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CHICAGO — Three north suburban hospitals reached their licensed Intensive Care capacity Wednesday, but officials say they can still handle ICU patients because they constructed overflow space fearing this day would come.

While the numbers change by the hour, Northwestern Medicine’s Lake Forest Hospital, Vista Medical Center in Waukegan and Advocate Condell Medical Center in Libertyville reported reaching their licensed Intensive Care capacity Wednesday night.  

It’s believed to be the first time an Illinois hospital has reached its licensed limits during the COVID-19 pandemic, but all three facilities say they can still take care of the most seriously ill thanks to “surge capacity” they added in preparation for an influx in coronavirus cases.

“I’m not concerned today, tomorrow or the day after about our ability to take care of our community,” said Jeffrey Kopin, Chief Medical Officer Northwestern’s Lake Forest Hospital. “By no means have we been hit by a surge of patients that we cannot handle.”

Chris Covelli of the Lake County Joint Information Center said there are also several other hospitals in the area that can handle ICU patients, in addition to “a sufficient supply of ventilators for those who need ventilators in ICU.”

The major goal of the governor’s stay-at-home order and social distancing measures has been to slow the spread of the virus so hospitals aren’t overwhelmed with patients in need of critical care.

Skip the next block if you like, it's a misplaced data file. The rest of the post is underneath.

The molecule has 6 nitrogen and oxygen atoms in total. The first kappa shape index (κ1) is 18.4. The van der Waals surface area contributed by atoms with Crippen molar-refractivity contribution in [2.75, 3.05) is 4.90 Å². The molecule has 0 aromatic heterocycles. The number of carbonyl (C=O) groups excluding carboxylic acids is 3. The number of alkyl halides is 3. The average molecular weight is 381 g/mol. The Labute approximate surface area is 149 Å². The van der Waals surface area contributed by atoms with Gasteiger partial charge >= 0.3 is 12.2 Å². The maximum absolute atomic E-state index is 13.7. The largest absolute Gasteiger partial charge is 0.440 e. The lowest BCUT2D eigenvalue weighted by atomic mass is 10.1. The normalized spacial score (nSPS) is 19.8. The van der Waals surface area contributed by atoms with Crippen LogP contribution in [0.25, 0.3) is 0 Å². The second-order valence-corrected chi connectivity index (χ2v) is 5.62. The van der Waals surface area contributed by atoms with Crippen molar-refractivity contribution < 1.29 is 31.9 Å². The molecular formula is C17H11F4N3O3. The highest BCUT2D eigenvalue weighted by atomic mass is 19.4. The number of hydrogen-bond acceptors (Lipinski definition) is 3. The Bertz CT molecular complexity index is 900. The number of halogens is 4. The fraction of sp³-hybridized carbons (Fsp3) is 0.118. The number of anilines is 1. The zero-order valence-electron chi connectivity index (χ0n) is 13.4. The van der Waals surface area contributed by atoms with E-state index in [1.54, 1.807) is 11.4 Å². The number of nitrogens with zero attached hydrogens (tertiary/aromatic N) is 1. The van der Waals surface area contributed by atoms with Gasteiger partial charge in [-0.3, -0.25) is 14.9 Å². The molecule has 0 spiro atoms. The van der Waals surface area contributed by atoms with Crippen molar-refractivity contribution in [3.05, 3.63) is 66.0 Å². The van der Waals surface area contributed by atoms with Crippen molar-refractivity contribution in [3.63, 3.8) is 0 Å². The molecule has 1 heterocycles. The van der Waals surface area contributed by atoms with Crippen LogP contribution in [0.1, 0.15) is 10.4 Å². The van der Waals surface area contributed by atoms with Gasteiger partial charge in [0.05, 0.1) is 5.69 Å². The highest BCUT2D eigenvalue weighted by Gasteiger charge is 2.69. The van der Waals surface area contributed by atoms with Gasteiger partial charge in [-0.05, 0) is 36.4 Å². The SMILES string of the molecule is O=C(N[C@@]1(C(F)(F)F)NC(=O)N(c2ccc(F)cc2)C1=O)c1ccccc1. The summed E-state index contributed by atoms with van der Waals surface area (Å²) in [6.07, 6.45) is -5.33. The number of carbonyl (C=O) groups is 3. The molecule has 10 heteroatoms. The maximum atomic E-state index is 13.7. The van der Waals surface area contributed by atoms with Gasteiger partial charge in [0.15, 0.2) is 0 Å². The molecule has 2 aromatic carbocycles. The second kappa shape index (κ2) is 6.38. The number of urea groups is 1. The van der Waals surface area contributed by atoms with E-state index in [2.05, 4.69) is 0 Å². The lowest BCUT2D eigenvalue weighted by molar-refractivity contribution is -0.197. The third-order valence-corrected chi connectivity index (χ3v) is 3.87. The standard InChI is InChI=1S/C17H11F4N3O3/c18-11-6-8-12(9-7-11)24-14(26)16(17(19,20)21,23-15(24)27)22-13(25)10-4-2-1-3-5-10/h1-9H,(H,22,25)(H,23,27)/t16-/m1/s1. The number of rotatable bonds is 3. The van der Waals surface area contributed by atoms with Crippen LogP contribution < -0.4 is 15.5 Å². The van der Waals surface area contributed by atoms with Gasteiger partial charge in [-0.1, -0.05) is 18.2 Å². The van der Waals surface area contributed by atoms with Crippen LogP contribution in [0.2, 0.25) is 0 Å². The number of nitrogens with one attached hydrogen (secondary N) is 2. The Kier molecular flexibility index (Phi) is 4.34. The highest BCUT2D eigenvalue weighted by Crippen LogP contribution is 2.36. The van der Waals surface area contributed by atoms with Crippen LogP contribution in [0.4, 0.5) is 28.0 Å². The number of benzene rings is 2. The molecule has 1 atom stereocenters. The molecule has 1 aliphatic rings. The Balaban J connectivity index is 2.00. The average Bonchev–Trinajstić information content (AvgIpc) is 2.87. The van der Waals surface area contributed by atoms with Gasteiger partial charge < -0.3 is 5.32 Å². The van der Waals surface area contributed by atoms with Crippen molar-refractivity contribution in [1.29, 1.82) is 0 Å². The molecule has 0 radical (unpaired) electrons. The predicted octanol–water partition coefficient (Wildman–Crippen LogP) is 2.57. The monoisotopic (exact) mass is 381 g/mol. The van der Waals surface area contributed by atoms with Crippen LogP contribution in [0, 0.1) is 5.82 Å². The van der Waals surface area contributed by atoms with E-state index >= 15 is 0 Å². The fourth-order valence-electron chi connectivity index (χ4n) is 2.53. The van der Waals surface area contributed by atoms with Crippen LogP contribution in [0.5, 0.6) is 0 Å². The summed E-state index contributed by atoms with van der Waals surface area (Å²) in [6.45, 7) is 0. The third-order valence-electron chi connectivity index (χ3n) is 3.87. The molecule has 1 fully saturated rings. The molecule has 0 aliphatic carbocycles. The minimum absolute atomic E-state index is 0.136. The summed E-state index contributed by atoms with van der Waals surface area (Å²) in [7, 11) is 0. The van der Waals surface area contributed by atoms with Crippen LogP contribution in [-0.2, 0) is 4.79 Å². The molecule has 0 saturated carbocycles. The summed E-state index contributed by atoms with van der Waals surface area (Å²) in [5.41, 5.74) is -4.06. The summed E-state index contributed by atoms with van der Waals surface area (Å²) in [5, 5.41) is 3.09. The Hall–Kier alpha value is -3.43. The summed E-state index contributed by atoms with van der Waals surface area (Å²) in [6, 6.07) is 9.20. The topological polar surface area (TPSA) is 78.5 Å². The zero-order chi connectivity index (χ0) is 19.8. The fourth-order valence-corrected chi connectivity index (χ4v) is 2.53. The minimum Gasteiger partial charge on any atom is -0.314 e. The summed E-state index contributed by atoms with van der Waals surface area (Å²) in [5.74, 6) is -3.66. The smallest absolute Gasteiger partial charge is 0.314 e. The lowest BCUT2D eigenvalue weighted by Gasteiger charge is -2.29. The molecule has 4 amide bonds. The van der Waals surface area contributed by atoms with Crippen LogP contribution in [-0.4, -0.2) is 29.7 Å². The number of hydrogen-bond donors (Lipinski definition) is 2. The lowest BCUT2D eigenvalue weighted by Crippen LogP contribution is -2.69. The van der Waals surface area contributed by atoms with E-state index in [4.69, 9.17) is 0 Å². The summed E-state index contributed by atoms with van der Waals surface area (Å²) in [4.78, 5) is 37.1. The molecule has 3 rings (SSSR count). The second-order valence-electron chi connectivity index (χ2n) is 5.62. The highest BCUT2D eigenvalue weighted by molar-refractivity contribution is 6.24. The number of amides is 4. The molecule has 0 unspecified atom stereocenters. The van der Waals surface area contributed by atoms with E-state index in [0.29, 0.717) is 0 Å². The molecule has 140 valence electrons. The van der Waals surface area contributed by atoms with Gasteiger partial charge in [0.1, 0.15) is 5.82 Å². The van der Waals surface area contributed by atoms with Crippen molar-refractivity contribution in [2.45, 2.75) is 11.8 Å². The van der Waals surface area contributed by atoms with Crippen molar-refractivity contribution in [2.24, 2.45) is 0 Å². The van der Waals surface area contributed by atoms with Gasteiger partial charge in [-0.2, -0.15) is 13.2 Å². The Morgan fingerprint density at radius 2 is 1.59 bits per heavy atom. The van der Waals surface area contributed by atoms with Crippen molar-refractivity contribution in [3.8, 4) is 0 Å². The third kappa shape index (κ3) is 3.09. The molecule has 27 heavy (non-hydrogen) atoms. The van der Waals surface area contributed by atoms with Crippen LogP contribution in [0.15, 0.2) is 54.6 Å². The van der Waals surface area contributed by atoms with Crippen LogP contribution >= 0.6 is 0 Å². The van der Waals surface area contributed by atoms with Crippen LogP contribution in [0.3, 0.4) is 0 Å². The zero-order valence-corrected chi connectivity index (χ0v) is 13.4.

While hundreds of beds are ready at a backup hospital facility constructed inside McCormick Place, it has yet to see any patients. The state is also building out capacity at several closed hospitals in the suburbs.

“We know that region has some hospitals that are filling up, but other hospitals do have capacity.  And just a few miles further there’s other hospitals in Region 8 that have available beds,” IDPH Director Ngozi Ezike said Thursday. “We are not seeing an indication to open McCormick yet, but we are following closely the capacity in all of the regions.”

Kopin points out 60 COVID-19 patients have been treated and released from their Lake Forest hospital in recent weeks.

“I don’t want anyone to be concerned that an admission to one of our acute care hospitals is tantamount to a death sentence.  Nothing could be further from the truth. We’re having a lot of success dealing with our COVID patients,” Kopin said.